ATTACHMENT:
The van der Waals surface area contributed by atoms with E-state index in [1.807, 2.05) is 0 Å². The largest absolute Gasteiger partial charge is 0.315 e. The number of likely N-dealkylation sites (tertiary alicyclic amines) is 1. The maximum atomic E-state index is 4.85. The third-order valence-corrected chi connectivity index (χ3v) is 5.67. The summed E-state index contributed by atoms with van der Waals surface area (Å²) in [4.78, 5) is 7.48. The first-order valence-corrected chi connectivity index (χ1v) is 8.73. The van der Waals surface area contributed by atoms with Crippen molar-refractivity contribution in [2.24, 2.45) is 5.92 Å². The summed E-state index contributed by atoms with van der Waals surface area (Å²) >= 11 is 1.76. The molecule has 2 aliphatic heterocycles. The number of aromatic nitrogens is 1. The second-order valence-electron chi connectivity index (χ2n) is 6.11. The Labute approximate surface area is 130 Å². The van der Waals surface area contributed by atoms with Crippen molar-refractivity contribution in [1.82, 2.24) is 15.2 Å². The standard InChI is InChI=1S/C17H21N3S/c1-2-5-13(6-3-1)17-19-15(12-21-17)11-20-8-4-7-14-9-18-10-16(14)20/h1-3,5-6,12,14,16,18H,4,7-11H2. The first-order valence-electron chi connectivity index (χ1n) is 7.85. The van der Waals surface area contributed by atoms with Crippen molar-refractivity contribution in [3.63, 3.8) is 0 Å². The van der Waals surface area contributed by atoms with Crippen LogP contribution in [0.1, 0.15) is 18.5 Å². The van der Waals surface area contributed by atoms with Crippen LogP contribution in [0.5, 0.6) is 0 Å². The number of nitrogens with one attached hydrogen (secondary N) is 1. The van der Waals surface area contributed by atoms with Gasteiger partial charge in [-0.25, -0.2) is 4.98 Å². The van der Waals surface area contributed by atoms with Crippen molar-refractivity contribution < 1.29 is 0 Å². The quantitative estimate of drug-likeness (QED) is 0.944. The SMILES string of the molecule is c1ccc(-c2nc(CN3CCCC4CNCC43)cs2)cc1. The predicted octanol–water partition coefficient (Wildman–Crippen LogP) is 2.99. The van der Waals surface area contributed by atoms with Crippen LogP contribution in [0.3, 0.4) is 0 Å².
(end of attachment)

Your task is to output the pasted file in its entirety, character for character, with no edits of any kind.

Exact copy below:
The van der Waals surface area contributed by atoms with E-state index in [1.807, 2.05) is 0 Å². The largest absolute Gasteiger partial charge is 0.315 e. The number of likely N-dealkylation sites (tertiary alicyclic amines) is 1. The maximum atomic E-state index is 4.85. The third-order valence-corrected chi connectivity index (χ3v) is 5.67. The summed E-state index contributed by atoms with van der Waals surface area (Å²) in [4.78, 5) is 7.48. The first-order valence-corrected chi connectivity index (χ1v) is 8.73. The van der Waals surface area contributed by atoms with Crippen molar-refractivity contribution in [2.24, 2.45) is 5.92 Å². The summed E-state index contributed by atoms with van der Waals surface area (Å²) >= 11 is 1.76. The molecule has 2 aliphatic heterocycles. The number of aromatic nitrogens is 1. The second-order valence-electron chi connectivity index (χ2n) is 6.11. The Labute approximate surface area is 130 Å². The van der Waals surface area contributed by atoms with Crippen molar-refractivity contribution in [1.82, 2.24) is 15.2 Å². The standard InChI is InChI=1S/C17H21N3S/c1-2-5-13(6-3-1)17-19-15(12-21-17)11-20-8-4-7-14-9-18-10-16(14)20/h1-3,5-6,12,14,16,18H,4,7-11H2. The first-order valence-electron chi connectivity index (χ1n) is 7.85. The van der Waals surface area contributed by atoms with Crippen molar-refractivity contribution in [3.63, 3.8) is 0 Å². The van der Waals surface area contributed by atoms with Crippen LogP contribution in [0.1, 0.15) is 18.5 Å². The van der Waals surface area contributed by atoms with Crippen LogP contribution in [0.5, 0.6) is 0 Å². The number of nitrogens with one attached hydrogen (secondary N) is 1. The van der Waals surface area contributed by atoms with Gasteiger partial charge in [-0.25, -0.2) is 4.98 Å². The van der Waals surface area contributed by atoms with Crippen molar-refractivity contribution < 1.29 is 0 Å². The quantitative estimate of drug-likeness (QED) is 0.944. The SMILES string of the molecule is c1ccc(-c2nc(CN3CCCC4CNCC43)cs2)cc1. The predicted octanol–water partition coefficient (Wildman–Crippen LogP) is 2.99. The van der Waals surface area contributed by atoms with Crippen LogP contribution in [0.3, 0.4) is 0 Å².